How to Enhance the Tone and Character of an 808

Transcript:

Hey folks, Matt Weiss here, www.weiss-sound.com, www.theproaudiofiles.com. I’m going to combine a couple of different ideas and relate them to one of our favorite subjects in the world: 808 kick drums. Now, this is a little bit of a weird technique. It sort of involved concepts learned in both the mixing hip hop tutorial as well as the mixing compression tutorial, but it’s going to show you how to approach an 808 a little differently. So let’s check out this 808 kick drum right here.

[Music]

For me, the interest in an 808 kick drum is generally what’s living the upper octaves. The lower octave is usually just sort of a fat sine wave. The upper octaves are where the distortion and character start showing up. Now, what this tutorial that I’m doing right now is going to show you is how to bring out a lot of that character in a very transparent, but bold way. The thing you have to keep in mind is that it’s all arrangement-dependent. I’m going to play the track.

[Music]

When you have a very dense track that has a lot of lower-mid content, or even just general mid-range content, sometimes you just want that sine wave 808, and that’s fine. When you have a more open arrangements that don’t have a lot going on, that’s usually when you want to play up the character of the 808. Sometimes you find yourself in an arrangement like this one where it could kind of go either way, and sometimes you’ve got to make a judgement call.

I’ve made a clone of it because this is going to be a type of parallel processing and the idea here is to target the tone of the 808. So the first thing I’m going to do is I’m going this FabFilter Pro-Q and I’m going to throw on a high-pass filter and I’m going to get rid of the subtones.

[Music]

So what I’ve done is I’m high-passing around the 180 Hz and what that does is it eliminates some of the subtone. Now, this is the first little tricky piece. If I were to play this at the same time as the original 808.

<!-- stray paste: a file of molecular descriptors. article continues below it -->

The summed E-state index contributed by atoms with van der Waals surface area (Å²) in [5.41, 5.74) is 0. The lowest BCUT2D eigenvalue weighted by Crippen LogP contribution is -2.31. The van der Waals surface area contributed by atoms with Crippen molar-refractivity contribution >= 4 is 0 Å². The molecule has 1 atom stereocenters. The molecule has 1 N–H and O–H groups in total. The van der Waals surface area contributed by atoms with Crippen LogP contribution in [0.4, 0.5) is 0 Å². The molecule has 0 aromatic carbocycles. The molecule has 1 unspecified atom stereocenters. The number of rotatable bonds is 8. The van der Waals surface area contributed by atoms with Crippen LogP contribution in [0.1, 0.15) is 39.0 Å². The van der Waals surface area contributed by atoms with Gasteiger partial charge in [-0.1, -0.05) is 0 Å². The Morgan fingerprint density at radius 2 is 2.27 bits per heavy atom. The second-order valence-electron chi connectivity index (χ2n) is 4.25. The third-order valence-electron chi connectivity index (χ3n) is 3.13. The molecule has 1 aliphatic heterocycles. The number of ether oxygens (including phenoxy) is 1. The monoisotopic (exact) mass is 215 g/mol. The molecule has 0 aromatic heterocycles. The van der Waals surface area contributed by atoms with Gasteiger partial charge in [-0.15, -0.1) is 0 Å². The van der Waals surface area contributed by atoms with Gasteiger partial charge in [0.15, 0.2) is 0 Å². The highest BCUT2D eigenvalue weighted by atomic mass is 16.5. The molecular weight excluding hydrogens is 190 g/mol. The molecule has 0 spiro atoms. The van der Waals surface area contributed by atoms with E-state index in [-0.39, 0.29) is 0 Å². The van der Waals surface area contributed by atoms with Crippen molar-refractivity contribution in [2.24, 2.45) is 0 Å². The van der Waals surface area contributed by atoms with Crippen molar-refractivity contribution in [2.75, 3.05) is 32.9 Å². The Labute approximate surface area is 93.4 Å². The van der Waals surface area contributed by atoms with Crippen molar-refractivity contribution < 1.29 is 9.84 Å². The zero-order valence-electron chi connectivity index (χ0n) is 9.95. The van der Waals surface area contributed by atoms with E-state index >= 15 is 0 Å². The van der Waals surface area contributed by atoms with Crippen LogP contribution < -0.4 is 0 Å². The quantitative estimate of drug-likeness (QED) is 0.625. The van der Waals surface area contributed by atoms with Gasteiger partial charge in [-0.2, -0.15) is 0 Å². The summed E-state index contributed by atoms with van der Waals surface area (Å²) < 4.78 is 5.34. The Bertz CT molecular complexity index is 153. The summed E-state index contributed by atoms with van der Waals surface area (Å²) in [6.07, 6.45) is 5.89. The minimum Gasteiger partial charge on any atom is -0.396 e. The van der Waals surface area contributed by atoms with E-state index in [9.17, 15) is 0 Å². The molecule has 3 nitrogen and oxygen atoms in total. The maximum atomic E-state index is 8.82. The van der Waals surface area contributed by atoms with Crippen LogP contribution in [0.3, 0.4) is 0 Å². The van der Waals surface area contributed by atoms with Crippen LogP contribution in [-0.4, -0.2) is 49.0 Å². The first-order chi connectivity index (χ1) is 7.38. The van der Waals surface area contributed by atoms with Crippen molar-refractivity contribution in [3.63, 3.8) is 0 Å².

[Music]

What happens is that the low low end ends up getting sucked out. This is because there is something called phase and that’s how EQs work. They work based on phase change, but not a lot of people necessarily know that, but one of the thing that happens is that everything that’s happening below the cut-off and a lot of what’s happening above the cut-off are coming out of phase with itself.

Normally when you hear just one thing you don’t really hear phase, but when you play it with something that has similar sonic material, those little phase differences make a big difference and that’s why the bottom end of this 808 is just getting ripped out when you play the two at the same time. So I’m going to change this to linear phase mode and what that means is that the absolute phase of everything is going to stay the same and that’s going to allow the low end to stay more consistent when I play them back-to-back.

[Music]

Notice that the low end actually stays in place now? That’s good. That’s our first step. Okay. Now the next step is that I really want to target just the tone which is that sort of buzzy distortion, but I don’t want to add extra punch to the 808 itself. What I’m going to do now is I’m going to pull up another FabFilter plugin called the Pro-G which is a gate/expander which has a very unique function called ducking. And what ducking does is it’s kind of like compression, where when the volume exceeds the threshold it’s going to pull the level down.

The difference between ducking and compression is it’s going to pull the level down more than what a compressor could. Instead of pulling it down based on the level of the threshold, it’s going to pull down based on a preset range. And if I set that range down to 100 decibels, that means that if it absolutely breaches the threshold, a high ratio will pull it all the way down to 100 decibels. So what we’re doing is trying to remove the attack using this ducking mechanism.

[Music]

There’s still a little bit of leading-edge in there. You sort of hear it like it’s the sort of fluttery turning on thing. I’m going to use a look-ahead to get rid of that.

[Music]

Not bad. Now I’m going to turn up the output volume.

[Music]

What I’ve essentially done is I’ve isolated the buzzy quality of the 808.

Now I’m going to listen in the context of the mix and decide how much extra buzz I want and if I need to do anything else.

Matthew Weiss

Matthew Weiss

Matthew Weiss is a Grammy nominated and Spellemann Award winning audio engineer from Philadelphia. Matthew has mixed songs for Snoop, Sonny Digital, Gorilla Zoe, Uri Caine, Dizzee Rascal, Arrested Development, 9th Wonder, !llmind & more. Get in touch: Weiss-Sound.com.
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  • The Catalyzt

    I gotta say your tutorials and videos are some of the most useful idea starters and that I’ve ever run across on the net. And thats just the free stuff. I shall definitely be back

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